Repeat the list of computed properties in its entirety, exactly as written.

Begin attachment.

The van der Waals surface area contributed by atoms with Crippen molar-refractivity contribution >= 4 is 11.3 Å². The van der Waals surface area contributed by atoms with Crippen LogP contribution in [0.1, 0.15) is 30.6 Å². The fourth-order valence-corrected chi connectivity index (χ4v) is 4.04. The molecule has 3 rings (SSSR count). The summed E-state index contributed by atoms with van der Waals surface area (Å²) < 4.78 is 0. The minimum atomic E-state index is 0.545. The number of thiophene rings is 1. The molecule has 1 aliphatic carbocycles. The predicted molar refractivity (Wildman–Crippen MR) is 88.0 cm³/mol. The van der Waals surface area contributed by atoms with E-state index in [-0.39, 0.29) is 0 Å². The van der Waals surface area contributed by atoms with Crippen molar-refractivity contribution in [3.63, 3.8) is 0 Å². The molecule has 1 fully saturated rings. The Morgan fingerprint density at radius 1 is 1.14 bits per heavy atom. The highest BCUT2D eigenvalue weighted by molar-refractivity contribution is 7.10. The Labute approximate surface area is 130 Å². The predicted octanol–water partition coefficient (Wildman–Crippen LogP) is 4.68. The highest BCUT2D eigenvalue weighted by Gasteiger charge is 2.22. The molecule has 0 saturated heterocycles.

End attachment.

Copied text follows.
The van der Waals surface area contributed by atoms with Crippen molar-refractivity contribution >= 4 is 11.3 Å². The van der Waals surface area contributed by atoms with Crippen LogP contribution in [0.1, 0.15) is 30.6 Å². The fourth-order valence-corrected chi connectivity index (χ4v) is 4.04. The molecule has 3 rings (SSSR count). The summed E-state index contributed by atoms with van der Waals surface area (Å²) < 4.78 is 0. The minimum atomic E-state index is 0.545. The number of thiophene rings is 1. The molecule has 1 aliphatic carbocycles. The predicted molar refractivity (Wildman–Crippen MR) is 88.0 cm³/mol. The van der Waals surface area contributed by atoms with E-state index in [-0.39, 0.29) is 0 Å². The van der Waals surface area contributed by atoms with Crippen molar-refractivity contribution in [3.63, 3.8) is 0 Å². The molecule has 1 fully saturated rings. The Morgan fingerprint density at radius 1 is 1.14 bits per heavy atom. The highest BCUT2D eigenvalue weighted by molar-refractivity contribution is 7.10. The Labute approximate surface area is 130 Å². The predicted octanol–water partition coefficient (Wildman–Crippen LogP) is 4.68. The highest BCUT2D eigenvalue weighted by Gasteiger charge is 2.22. The molecule has 0 saturated heterocycles.